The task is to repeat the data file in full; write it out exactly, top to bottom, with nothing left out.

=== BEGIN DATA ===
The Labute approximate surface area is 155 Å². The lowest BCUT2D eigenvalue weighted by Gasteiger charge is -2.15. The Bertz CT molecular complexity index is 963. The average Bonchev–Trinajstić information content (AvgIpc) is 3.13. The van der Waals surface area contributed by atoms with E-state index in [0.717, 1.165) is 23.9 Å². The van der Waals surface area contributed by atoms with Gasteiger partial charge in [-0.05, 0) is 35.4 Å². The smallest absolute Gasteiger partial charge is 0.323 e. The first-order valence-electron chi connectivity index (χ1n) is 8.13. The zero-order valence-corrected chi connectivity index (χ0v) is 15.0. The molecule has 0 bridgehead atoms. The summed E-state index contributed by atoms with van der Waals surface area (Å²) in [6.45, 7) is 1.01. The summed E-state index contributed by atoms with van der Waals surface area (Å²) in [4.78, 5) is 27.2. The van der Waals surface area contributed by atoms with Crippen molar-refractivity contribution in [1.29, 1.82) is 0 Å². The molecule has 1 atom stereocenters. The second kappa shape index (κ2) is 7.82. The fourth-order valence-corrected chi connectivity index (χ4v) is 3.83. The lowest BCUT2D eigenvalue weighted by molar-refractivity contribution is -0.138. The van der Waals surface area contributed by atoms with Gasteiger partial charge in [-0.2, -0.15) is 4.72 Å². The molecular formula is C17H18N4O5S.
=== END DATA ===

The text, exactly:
The Labute approximate surface area is 155 Å². The lowest BCUT2D eigenvalue weighted by Gasteiger charge is -2.15. The Bertz CT molecular complexity index is 963. The average Bonchev–Trinajstić information content (AvgIpc) is 3.13. The van der Waals surface area contributed by atoms with E-state index in [0.717, 1.165) is 23.9 Å². The van der Waals surface area contributed by atoms with Gasteiger partial charge in [-0.05, 0) is 35.4 Å². The smallest absolute Gasteiger partial charge is 0.323 e. The first-order valence-electron chi connectivity index (χ1n) is 8.13. The zero-order valence-corrected chi connectivity index (χ0v) is 15.0. The molecule has 0 bridgehead atoms. The summed E-state index contributed by atoms with van der Waals surface area (Å²) in [6.45, 7) is 1.01. The summed E-state index contributed by atoms with van der Waals surface area (Å²) in [4.78, 5) is 27.2. The van der Waals surface area contributed by atoms with Crippen molar-refractivity contribution in [1.29, 1.82) is 0 Å². The molecule has 1 atom stereocenters. The second kappa shape index (κ2) is 7.82. The fourth-order valence-corrected chi connectivity index (χ4v) is 3.83. The lowest BCUT2D eigenvalue weighted by molar-refractivity contribution is -0.138. The van der Waals surface area contributed by atoms with Gasteiger partial charge in [-0.2, -0.15) is 4.72 Å². The molecular formula is C17H18N4O5S.